We finally arrived at Cherry Springs at about 7:00 pm and checked ourselves in at the registration tent.  They had you wear a wristband for the weekend, which bugged me to no end.  Another thing that I was disappointed about was the lack of star party T-shirts.  This is something I think they should remedy.  It's a great way to generate extra funds as well.  We then had to find a place to set up camp, but this was easier said than done.  It was already pretty crowded and all the choice spots (at least for astrophotography) were already taken.  I was also hoping to find a spot with power nearby, but those were already being monopolized by other attendees.  Fortunately, I had come prepared to supply my own power for the weekend.  Jean and I finally settled in a spot on the east side of the park around some tree stumps left over from the Woodsmen's Show, which has been held at Cherry Springs since 1952.

Later, we learned that Cherry Springs is open to stargazers almost year round.  You only have to pay a couple of dollars for an all night observing run.  So, when I attend future BFSP's, I think I'll plan to arrive at least a day or two early, so I can get a spot on the west side of the park.  That's the preferred side of the park for imagers.



It was starting to get dark after Jean and I set up my Kendrick Observatory Tent and her small dome tent and I still had to setup my equipment.  Once that was completed our stomachs said it was time for dinner, so we walked over to May's Munchables who was providing food 24 hours a day.  They had the usual assortment of sandwiches and soup.  Good enough to get you through a night and at reasonable prices.  Fox's Pizza was also setup at the park on Saturday, but we never made it over there.  Unfortunately, there are no restaurants within the vicinity of the park.  You'd probably have to head in to Coudersport for a sit down meal.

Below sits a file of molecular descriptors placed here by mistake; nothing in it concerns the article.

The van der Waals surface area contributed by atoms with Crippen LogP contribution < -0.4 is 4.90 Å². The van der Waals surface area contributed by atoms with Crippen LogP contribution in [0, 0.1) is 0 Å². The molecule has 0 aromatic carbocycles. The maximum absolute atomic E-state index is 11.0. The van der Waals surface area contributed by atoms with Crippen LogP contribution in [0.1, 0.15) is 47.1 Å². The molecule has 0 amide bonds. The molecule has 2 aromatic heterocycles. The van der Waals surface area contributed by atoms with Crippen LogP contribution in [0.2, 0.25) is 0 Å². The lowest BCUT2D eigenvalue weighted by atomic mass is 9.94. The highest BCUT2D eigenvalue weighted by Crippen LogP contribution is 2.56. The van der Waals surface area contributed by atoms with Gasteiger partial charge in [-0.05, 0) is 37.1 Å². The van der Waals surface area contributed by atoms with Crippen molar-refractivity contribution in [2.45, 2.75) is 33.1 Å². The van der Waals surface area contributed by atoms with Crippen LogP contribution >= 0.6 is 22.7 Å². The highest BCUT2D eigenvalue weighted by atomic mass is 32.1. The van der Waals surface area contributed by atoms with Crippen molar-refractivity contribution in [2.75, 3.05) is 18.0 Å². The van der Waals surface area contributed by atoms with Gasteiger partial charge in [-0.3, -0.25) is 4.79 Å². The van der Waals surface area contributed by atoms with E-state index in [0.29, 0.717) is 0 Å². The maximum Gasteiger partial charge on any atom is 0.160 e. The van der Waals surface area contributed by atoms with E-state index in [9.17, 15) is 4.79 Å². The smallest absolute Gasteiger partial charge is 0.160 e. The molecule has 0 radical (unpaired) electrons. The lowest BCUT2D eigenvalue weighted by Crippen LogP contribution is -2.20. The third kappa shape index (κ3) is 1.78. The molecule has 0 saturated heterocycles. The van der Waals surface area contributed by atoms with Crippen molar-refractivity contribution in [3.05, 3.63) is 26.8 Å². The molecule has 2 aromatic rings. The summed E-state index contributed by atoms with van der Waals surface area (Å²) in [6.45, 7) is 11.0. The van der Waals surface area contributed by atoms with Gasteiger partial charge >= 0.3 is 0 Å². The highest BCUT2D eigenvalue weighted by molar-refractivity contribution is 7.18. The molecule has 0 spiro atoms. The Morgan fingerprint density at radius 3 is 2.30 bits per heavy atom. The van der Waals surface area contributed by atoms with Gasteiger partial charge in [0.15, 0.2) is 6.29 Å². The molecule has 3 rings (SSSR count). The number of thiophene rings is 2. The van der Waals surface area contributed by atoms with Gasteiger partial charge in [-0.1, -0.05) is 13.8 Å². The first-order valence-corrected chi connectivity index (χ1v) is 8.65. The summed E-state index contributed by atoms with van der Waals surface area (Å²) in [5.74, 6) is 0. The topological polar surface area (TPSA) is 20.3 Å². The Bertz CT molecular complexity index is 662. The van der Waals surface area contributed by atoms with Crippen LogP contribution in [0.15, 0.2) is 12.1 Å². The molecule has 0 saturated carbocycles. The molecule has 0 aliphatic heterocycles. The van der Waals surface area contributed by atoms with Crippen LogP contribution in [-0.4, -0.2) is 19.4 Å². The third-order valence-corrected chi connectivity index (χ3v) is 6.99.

I spent the majority of the night doing some visual observing.  I went through my usual array of deep sky objects, just to compare the view from different locales, and tracked down some new objects as well.  Just before turning in for the night I polar drift aligned my 10” LX200 Schmidt-Cassegrain for imaging the next night.

Morning came and my first objective was to have breakfast and take a shower.  Unfortunately, Cherry Springs has no shower facilities, so we had to drive to Ole Bull State Park which is about a 25 minute drive to the south.  We then returned to Cherry Springs in time for the afternoon presentations.  The first one was at 1:15 pm and was presented by Roger Clark who is the founder of Taurus Technologies.  His lecture was called “Astrophotography of Galaxies” and was about the differences in the quality of images between DSLR, film, and CCD cameras.  Obviously CCD was the best medium, but he actually put film ahead of digital imaging (which I do not agree with for many reasons).